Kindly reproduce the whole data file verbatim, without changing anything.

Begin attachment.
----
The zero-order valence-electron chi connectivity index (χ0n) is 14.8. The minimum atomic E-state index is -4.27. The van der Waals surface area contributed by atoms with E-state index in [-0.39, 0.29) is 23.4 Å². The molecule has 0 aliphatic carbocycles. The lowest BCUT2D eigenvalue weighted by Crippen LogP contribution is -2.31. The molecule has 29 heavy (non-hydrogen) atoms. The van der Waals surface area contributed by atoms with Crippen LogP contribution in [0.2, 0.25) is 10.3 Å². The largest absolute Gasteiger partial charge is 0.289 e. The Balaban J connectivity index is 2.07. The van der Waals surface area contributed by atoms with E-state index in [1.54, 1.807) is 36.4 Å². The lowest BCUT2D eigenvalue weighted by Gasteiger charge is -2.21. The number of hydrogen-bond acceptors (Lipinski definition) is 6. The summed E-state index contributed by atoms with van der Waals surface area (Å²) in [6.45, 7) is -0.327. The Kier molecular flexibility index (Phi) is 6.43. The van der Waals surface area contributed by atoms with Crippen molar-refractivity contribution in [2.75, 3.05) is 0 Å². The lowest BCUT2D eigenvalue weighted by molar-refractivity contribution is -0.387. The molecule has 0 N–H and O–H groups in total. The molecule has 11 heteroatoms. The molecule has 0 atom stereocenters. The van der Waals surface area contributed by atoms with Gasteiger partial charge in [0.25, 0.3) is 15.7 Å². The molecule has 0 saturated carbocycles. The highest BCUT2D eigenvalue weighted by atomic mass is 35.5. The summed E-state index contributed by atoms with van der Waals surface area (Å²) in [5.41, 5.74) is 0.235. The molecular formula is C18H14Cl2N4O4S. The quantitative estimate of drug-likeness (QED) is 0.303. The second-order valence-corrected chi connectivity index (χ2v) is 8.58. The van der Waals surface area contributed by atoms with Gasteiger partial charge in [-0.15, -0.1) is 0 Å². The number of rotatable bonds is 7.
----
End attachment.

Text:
The zero-order valence-electron chi connectivity index (χ0n) is 14.8. The minimum atomic E-state index is -4.27. The van der Waals surface area contributed by atoms with E-state index in [-0.39, 0.29) is 23.4 Å². The molecule has 0 aliphatic carbocycles. The lowest BCUT2D eigenvalue weighted by Crippen LogP contribution is -2.31. The molecule has 29 heavy (non-hydrogen) atoms. The van der Waals surface area contributed by atoms with Crippen LogP contribution in [0.2, 0.25) is 10.3 Å². The largest absolute Gasteiger partial charge is 0.289 e. The Balaban J connectivity index is 2.07. The van der Waals surface area contributed by atoms with E-state index in [1.54, 1.807) is 36.4 Å². The lowest BCUT2D eigenvalue weighted by Gasteiger charge is -2.21. The number of hydrogen-bond acceptors (Lipinski definition) is 6. The summed E-state index contributed by atoms with van der Waals surface area (Å²) in [6.45, 7) is -0.327. The Kier molecular flexibility index (Phi) is 6.43. The van der Waals surface area contributed by atoms with Crippen molar-refractivity contribution in [2.75, 3.05) is 0 Å². The lowest BCUT2D eigenvalue weighted by molar-refractivity contribution is -0.387. The molecule has 0 N–H and O–H groups in total. The molecule has 11 heteroatoms. The molecule has 0 atom stereocenters. The van der Waals surface area contributed by atoms with Gasteiger partial charge in [0.25, 0.3) is 15.7 Å². The molecule has 0 saturated carbocycles. The highest BCUT2D eigenvalue weighted by atomic mass is 35.5. The summed E-state index contributed by atoms with van der Waals surface area (Å²) in [5.41, 5.74) is 0.235. The molecular formula is C18H14Cl2N4O4S. The quantitative estimate of drug-likeness (QED) is 0.303. The second-order valence-corrected chi connectivity index (χ2v) is 8.58. The van der Waals surface area contributed by atoms with Gasteiger partial charge in [-0.15, -0.1) is 0 Å². The number of rotatable bonds is 7.